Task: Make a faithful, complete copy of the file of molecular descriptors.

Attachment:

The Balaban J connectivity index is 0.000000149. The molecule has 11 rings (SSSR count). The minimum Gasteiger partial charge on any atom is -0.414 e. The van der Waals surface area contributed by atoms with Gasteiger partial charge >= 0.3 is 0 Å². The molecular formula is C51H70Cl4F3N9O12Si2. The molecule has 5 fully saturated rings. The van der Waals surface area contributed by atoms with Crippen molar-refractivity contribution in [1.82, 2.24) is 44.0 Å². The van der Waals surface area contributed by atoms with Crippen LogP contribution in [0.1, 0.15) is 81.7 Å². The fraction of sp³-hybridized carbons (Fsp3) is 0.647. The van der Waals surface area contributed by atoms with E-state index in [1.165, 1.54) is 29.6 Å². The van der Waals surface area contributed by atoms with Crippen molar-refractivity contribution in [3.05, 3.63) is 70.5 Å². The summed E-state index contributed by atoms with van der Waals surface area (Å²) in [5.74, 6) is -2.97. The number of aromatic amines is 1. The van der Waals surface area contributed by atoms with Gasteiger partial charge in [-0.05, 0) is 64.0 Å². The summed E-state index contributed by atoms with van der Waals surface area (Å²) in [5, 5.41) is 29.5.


The Balaban J connectivity index is 0.000000149. The molecule has 11 rings (SSSR count). The minimum Gasteiger partial charge on any atom is -0.414 e. The van der Waals surface area contributed by atoms with Gasteiger partial charge >= 0.3 is 0 Å². The molecular formula is C51H70Cl4F3N9O12Si2. The molecule has 5 fully saturated rings. The van der Waals surface area contributed by atoms with Crippen molar-refractivity contribution in [1.82, 2.24) is 44.0 Å². The van der Waals surface area contributed by atoms with Crippen LogP contribution in [0.1, 0.15) is 81.7 Å². The fraction of sp³-hybridized carbons (Fsp3) is 0.647. The van der Waals surface area contributed by atoms with E-state index in [1.165, 1.54) is 29.6 Å². The van der Waals surface area contributed by atoms with Crippen molar-refractivity contribution in [3.05, 3.63) is 70.5 Å². The summed E-state index contributed by atoms with van der Waals surface area (Å²) in [5.74, 6) is -2.97. The number of aromatic amines is 1. The van der Waals surface area contributed by atoms with Gasteiger partial charge in [-0.05, 0) is 64.0 Å². The summed E-state index contributed by atoms with van der Waals surface area (Å²) in [5, 5.41) is 29.5.